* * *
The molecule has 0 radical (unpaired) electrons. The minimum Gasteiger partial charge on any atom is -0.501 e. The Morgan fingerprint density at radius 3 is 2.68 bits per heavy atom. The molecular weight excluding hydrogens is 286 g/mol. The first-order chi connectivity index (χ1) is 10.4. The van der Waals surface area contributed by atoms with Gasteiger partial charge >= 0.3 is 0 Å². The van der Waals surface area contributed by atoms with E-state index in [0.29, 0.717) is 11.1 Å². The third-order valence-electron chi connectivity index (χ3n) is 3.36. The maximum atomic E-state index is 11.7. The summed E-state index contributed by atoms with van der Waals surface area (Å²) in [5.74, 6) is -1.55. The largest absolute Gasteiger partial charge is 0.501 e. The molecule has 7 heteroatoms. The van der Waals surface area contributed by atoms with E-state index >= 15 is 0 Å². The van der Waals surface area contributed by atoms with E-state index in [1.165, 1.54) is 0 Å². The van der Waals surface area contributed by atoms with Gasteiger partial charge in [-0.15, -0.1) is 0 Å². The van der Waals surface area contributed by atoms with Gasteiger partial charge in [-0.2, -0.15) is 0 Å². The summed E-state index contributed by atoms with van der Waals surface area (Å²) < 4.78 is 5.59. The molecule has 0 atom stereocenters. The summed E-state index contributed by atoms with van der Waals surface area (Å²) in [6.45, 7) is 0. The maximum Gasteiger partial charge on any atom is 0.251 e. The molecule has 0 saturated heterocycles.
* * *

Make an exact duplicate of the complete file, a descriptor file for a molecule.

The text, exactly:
The molecule has 0 radical (unpaired) electrons. The minimum Gasteiger partial charge on any atom is -0.501 e. The Morgan fingerprint density at radius 3 is 2.68 bits per heavy atom. The molecular weight excluding hydrogens is 286 g/mol. The first-order chi connectivity index (χ1) is 10.4. The van der Waals surface area contributed by atoms with Gasteiger partial charge >= 0.3 is 0 Å². The van der Waals surface area contributed by atoms with E-state index in [0.29, 0.717) is 11.1 Å². The third-order valence-electron chi connectivity index (χ3n) is 3.36. The maximum atomic E-state index is 11.7. The summed E-state index contributed by atoms with van der Waals surface area (Å²) in [5.74, 6) is -1.55. The largest absolute Gasteiger partial charge is 0.501 e. The molecule has 7 heteroatoms. The van der Waals surface area contributed by atoms with E-state index >= 15 is 0 Å². The van der Waals surface area contributed by atoms with E-state index in [1.165, 1.54) is 0 Å². The van der Waals surface area contributed by atoms with Gasteiger partial charge in [-0.15, -0.1) is 0 Å². The van der Waals surface area contributed by atoms with Gasteiger partial charge in [-0.2, -0.15) is 0 Å². The summed E-state index contributed by atoms with van der Waals surface area (Å²) < 4.78 is 5.59. The molecule has 0 atom stereocenters. The summed E-state index contributed by atoms with van der Waals surface area (Å²) in [6.45, 7) is 0. The maximum Gasteiger partial charge on any atom is 0.251 e. The molecule has 0 saturated heterocycles.